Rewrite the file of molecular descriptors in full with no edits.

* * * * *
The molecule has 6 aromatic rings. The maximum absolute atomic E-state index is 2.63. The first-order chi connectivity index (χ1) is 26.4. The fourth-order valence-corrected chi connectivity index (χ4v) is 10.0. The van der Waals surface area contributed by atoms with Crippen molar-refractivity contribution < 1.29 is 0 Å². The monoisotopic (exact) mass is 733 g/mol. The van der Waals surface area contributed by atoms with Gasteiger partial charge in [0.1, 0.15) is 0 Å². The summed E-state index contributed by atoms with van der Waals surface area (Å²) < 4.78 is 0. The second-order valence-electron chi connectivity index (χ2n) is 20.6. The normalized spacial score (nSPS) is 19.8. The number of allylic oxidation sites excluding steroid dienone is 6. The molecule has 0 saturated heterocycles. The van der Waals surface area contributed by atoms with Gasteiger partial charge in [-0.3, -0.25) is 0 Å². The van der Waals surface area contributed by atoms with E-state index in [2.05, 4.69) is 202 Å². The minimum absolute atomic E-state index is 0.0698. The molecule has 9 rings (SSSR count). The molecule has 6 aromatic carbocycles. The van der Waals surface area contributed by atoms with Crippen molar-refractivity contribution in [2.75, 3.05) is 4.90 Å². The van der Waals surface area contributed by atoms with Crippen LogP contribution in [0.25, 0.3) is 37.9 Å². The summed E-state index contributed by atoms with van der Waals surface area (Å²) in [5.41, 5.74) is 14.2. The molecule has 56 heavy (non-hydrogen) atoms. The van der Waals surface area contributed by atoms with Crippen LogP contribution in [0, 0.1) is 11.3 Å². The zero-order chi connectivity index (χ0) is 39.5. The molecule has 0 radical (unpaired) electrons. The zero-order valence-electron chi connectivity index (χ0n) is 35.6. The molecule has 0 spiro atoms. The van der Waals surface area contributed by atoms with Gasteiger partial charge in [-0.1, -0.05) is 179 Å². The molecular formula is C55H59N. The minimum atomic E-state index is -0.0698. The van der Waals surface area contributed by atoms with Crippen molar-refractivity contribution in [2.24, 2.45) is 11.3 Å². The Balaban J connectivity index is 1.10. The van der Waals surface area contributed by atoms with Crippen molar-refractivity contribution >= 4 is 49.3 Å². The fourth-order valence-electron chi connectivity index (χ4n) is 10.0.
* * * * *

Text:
The molecule has 6 aromatic rings. The maximum absolute atomic E-state index is 2.63. The first-order chi connectivity index (χ1) is 26.4. The fourth-order valence-corrected chi connectivity index (χ4v) is 10.0. The van der Waals surface area contributed by atoms with Crippen molar-refractivity contribution < 1.29 is 0 Å². The monoisotopic (exact) mass is 733 g/mol. The van der Waals surface area contributed by atoms with Gasteiger partial charge in [0.1, 0.15) is 0 Å². The summed E-state index contributed by atoms with van der Waals surface area (Å²) < 4.78 is 0. The second-order valence-electron chi connectivity index (χ2n) is 20.6. The normalized spacial score (nSPS) is 19.8. The number of allylic oxidation sites excluding steroid dienone is 6. The molecule has 0 saturated heterocycles. The van der Waals surface area contributed by atoms with Gasteiger partial charge in [-0.3, -0.25) is 0 Å². The van der Waals surface area contributed by atoms with E-state index in [2.05, 4.69) is 202 Å². The minimum absolute atomic E-state index is 0.0698. The molecule has 9 rings (SSSR count). The molecule has 6 aromatic carbocycles. The van der Waals surface area contributed by atoms with Crippen molar-refractivity contribution in [2.75, 3.05) is 4.90 Å². The van der Waals surface area contributed by atoms with Crippen LogP contribution in [0.25, 0.3) is 37.9 Å². The summed E-state index contributed by atoms with van der Waals surface area (Å²) in [5.41, 5.74) is 14.2. The molecule has 56 heavy (non-hydrogen) atoms. The van der Waals surface area contributed by atoms with Crippen LogP contribution in [0, 0.1) is 11.3 Å². The zero-order chi connectivity index (χ0) is 39.5. The molecule has 0 radical (unpaired) electrons. The zero-order valence-electron chi connectivity index (χ0n) is 35.6. The molecule has 0 spiro atoms. The van der Waals surface area contributed by atoms with Gasteiger partial charge in [-0.1, -0.05) is 179 Å². The molecular formula is C55H59N. The minimum atomic E-state index is -0.0698. The van der Waals surface area contributed by atoms with Crippen molar-refractivity contribution in [2.24, 2.45) is 11.3 Å². The Balaban J connectivity index is 1.10. The van der Waals surface area contributed by atoms with Crippen molar-refractivity contribution >= 4 is 49.3 Å². The fourth-order valence-electron chi connectivity index (χ4n) is 10.0.